it’s an objective fact that there are problems. There are narrative contradictions, elements and ideas that are quickly dropped, stilted dialogue, and a plot twist that relies on lying to the player. These don’t have to be dealbreakers. It’s perfectly fine to say that they’re not major issues, just as you can say that a movie has a bad script but is really fun and visually stunning. What’s not fine is to say “well it’s better than Halo‘s story.” And what’s absolutely unacceptable is to say, as many did (and as Cage’s promise to “make a game with a story as good as a Hollywood movie” implied) “it’s just a game, so lower your standards.” These are the same arguments that pop up in response to any negative review or complaint about games that anyone makes anywhere, and they’re insulting to the medium. If you think games are art, respect them by actually holding them accountable. Don’t just say “well, not every game can have a story as good as Taxi Driver.” When Paul Schrader wrote Taxi Driver, he wasn’t content to say that no movie could measure up to Crime and Punishment– instead he tried to write a film that could. You see this every time a game’s story is criticized or examined– the notion that as long as the game’s fun, all of these issues can be disregarded. The idea that writing, art design, characters, plot, or social awareness are just optional add-ons is something unique to games, and it arises out of the same defensive attitude as our previous examples. When someone raises the fact that a game has narrative problems, you’re not a little kid trying to defend your hobby to your parents anymore– you’re someone who claims to be passionate about an art form who should be willing to engage in an actual discussion. When Roger Ebert said that games weren’t art, the gaming community exploded with rage– only, every time the issue of a game’s artistic failings is raised, for many of the people that were apoplectic at Ebert’s claim to fall back on saying that it doesn’t matter as long as the game is fun.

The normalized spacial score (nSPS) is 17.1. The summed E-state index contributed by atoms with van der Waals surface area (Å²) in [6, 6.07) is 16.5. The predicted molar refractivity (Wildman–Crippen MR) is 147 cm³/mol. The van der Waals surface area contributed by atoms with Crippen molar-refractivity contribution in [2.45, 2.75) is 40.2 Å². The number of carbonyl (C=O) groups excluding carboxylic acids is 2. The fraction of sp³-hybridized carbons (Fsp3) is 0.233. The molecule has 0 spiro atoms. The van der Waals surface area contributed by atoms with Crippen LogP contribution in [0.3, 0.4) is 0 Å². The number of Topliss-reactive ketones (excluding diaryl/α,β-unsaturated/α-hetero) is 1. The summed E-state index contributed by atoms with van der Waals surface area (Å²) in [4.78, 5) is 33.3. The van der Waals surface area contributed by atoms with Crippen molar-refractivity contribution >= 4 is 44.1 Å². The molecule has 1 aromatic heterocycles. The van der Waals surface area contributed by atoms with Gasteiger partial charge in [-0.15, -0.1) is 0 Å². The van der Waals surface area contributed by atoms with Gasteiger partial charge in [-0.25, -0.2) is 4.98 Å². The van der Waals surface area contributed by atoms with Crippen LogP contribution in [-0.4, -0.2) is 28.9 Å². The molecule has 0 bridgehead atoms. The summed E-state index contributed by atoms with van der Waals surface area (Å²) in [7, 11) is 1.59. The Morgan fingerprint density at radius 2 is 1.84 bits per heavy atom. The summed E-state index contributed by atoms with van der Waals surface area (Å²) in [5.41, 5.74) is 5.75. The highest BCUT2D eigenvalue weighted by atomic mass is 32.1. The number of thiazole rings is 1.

Gamers have gotten so used to, for years, accepting mediocre writing that they see it as standard. But the achievements of gaming can only matter if they’re looked at in context and treated as examples. The fact that Bioshock and No More Heroes can say great things about gaming and tell powerful stories isn’t just a neat little bonus– it’s every bit as big of an achievement as making a game that’s incredibly fun or has the best graphics ever. If you believe games are art, you have to treat them as every other critic of every other medium does. You have to hold them accountable for their failings. You have to recognize that other people have different opinions and priorities. You have to accept that games should be for everyone, not just straight white men. You have to discuss them and look at every aspect of them. Saying that the only thing that matters is how much fun you have is only true when it comes to toys for children.